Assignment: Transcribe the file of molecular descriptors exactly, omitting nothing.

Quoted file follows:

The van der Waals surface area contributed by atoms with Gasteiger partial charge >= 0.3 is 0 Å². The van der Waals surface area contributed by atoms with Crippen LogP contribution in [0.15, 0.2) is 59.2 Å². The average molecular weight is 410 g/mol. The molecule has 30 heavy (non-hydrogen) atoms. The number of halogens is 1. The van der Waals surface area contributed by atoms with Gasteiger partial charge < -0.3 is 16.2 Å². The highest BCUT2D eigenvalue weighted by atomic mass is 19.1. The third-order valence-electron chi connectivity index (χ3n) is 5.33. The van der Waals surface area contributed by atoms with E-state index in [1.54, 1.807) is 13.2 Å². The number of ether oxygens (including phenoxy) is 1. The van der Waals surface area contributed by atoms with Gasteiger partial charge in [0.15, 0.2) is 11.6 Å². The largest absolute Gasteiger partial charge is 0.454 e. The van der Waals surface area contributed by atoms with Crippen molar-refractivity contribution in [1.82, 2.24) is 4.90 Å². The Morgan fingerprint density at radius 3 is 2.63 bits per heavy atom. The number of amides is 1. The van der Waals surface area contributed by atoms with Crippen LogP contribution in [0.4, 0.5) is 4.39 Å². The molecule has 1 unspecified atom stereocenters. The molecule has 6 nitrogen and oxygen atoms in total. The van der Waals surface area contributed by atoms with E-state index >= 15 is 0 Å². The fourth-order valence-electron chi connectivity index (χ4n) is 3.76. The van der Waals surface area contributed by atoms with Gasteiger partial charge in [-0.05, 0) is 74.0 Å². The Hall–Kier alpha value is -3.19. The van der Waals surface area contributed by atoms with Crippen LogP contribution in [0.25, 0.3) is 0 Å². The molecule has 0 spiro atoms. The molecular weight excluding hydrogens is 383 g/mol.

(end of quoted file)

The van der Waals surface area contributed by atoms with Gasteiger partial charge >= 0.3 is 0 Å². The van der Waals surface area contributed by atoms with Crippen LogP contribution in [0.15, 0.2) is 59.2 Å². The average molecular weight is 410 g/mol. The molecule has 30 heavy (non-hydrogen) atoms. The number of halogens is 1. The van der Waals surface area contributed by atoms with Gasteiger partial charge < -0.3 is 16.2 Å². The highest BCUT2D eigenvalue weighted by atomic mass is 19.1. The third-order valence-electron chi connectivity index (χ3n) is 5.33. The van der Waals surface area contributed by atoms with E-state index in [1.54, 1.807) is 13.2 Å². The number of ether oxygens (including phenoxy) is 1. The van der Waals surface area contributed by atoms with Gasteiger partial charge in [0.15, 0.2) is 11.6 Å². The largest absolute Gasteiger partial charge is 0.454 e. The van der Waals surface area contributed by atoms with Crippen molar-refractivity contribution in [1.82, 2.24) is 4.90 Å². The Morgan fingerprint density at radius 3 is 2.63 bits per heavy atom. The number of amides is 1. The van der Waals surface area contributed by atoms with Crippen LogP contribution in [0.4, 0.5) is 4.39 Å². The molecule has 1 unspecified atom stereocenters. The molecule has 6 nitrogen and oxygen atoms in total. The van der Waals surface area contributed by atoms with E-state index >= 15 is 0 Å². The fourth-order valence-electron chi connectivity index (χ4n) is 3.76. The van der Waals surface area contributed by atoms with Gasteiger partial charge in [-0.05, 0) is 74.0 Å². The Hall–Kier alpha value is -3.19. The van der Waals surface area contributed by atoms with Crippen LogP contribution in [0.25, 0.3) is 0 Å². The molecule has 0 spiro atoms. The molecular weight excluding hydrogens is 383 g/mol.